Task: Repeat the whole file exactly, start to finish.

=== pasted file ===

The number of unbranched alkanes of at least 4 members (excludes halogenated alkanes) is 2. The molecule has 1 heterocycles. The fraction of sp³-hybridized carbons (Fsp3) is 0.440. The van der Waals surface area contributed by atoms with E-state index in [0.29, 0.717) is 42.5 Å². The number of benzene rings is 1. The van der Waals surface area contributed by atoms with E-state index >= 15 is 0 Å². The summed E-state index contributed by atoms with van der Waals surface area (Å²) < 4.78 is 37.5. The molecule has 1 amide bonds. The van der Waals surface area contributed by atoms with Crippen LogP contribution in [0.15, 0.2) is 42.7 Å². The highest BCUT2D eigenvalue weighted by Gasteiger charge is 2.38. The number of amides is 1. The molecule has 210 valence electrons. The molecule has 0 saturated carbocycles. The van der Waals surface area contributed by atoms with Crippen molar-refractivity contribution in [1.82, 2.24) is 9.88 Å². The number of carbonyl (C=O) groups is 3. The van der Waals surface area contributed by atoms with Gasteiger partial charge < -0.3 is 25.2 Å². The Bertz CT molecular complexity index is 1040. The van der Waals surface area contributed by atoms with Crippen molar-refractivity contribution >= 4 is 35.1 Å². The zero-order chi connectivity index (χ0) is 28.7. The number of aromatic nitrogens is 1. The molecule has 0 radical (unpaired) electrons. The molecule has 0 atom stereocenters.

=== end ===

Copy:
The number of unbranched alkanes of at least 4 members (excludes halogenated alkanes) is 2. The molecule has 1 heterocycles. The fraction of sp³-hybridized carbons (Fsp3) is 0.440. The van der Waals surface area contributed by atoms with E-state index in [0.29, 0.717) is 42.5 Å². The number of benzene rings is 1. The van der Waals surface area contributed by atoms with E-state index >= 15 is 0 Å². The summed E-state index contributed by atoms with van der Waals surface area (Å²) < 4.78 is 37.5. The molecule has 1 amide bonds. The van der Waals surface area contributed by atoms with Crippen LogP contribution in [0.15, 0.2) is 42.7 Å². The highest BCUT2D eigenvalue weighted by Gasteiger charge is 2.38. The number of amides is 1. The molecule has 210 valence electrons. The molecule has 0 saturated carbocycles. The van der Waals surface area contributed by atoms with Crippen molar-refractivity contribution in [1.82, 2.24) is 9.88 Å². The number of carbonyl (C=O) groups is 3. The van der Waals surface area contributed by atoms with Gasteiger partial charge < -0.3 is 25.2 Å². The Bertz CT molecular complexity index is 1040. The van der Waals surface area contributed by atoms with Crippen molar-refractivity contribution >= 4 is 35.1 Å². The zero-order chi connectivity index (χ0) is 28.7. The number of aromatic nitrogens is 1. The molecule has 0 radical (unpaired) electrons. The molecule has 0 atom stereocenters.